Sunday, April 30, 2006

"What Ever Happened To Saturday Night?"

Random bits of music trivia again. Name the song the title of this post comes from, the artist who perfomed it, and the album(s) it appears on.

An interesting question, though. I used to have fun on Saturday nights. Socially. Now social activity consists of running into someone I know at the checkout counter of the local Blockbuster. Not that I was ever a party animal or anything. But it used to be fun to go to dinner and a movie with friends. Now the friends are busy doing their own thing. We're new in this town, so I haven't met a whole lot of people yet. I hope to change all of that, but I have a feeling that my social days are pretty much over.

It's sad in a way, but life moves on. That leaves me venting in the blogosphere late at night. Oh well.

I did see THE SENTINEL at a matinee. It's a pretty good movie, especially if you're a 24 fan. Keifer Sutherland's character is Jack Bauer redux. The only problem I had with the movie was a glaringly inaccurate statement regarding Sig-Sauer pistols, plus a blatant liberal propaganda message regarding the Kyoto Protocol.

The movie talks about a "safety" on a Sig. Anyone who has a passing familiarity with guns knows that Sigs don't have safeties, other than the trigger. Some models to have de-cocker levers, but no safeties. Most law enforcment agencies are going to pistols that are double-action only. This is for training purposes, as well as safety issues. Even an idiot can be made to understand that one keeps their finger out of the trigger guard or the pistol will go boom. Such inaccuracy in the movies bothers me, for some reason.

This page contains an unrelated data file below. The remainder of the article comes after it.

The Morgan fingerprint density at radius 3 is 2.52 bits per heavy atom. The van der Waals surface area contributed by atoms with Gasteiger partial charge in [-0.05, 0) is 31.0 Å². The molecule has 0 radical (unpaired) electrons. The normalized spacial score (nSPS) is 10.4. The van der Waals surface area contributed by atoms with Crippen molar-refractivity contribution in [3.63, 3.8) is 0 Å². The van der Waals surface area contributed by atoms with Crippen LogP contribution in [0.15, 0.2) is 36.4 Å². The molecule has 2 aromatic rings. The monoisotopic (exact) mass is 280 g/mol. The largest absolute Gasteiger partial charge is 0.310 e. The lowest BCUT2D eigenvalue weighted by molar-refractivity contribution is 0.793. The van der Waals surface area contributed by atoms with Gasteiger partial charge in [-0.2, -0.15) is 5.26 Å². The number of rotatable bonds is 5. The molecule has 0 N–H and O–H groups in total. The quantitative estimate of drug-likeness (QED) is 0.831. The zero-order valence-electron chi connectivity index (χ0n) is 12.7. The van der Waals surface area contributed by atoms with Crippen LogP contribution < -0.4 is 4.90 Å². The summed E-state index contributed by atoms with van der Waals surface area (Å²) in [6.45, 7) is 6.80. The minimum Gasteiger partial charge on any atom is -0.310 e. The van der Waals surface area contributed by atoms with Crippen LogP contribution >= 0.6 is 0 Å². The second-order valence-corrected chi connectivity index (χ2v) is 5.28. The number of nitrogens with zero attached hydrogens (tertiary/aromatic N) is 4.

The liberal propaganda regarding the Kyoto Protocol is to be expected, but it burns me up nonetheless. This is a prime example of Hollyweird forcing their agenda down our throats via the movies. I wish they'd just keep it to themselves. Just entertain me, Hollywood. You're not bright enough to do anything else. Especially when all the evidence really shows that global warming is a farce. Read STATE OF FEAR by Michael Crichton, and actually follow up and read the research he cites.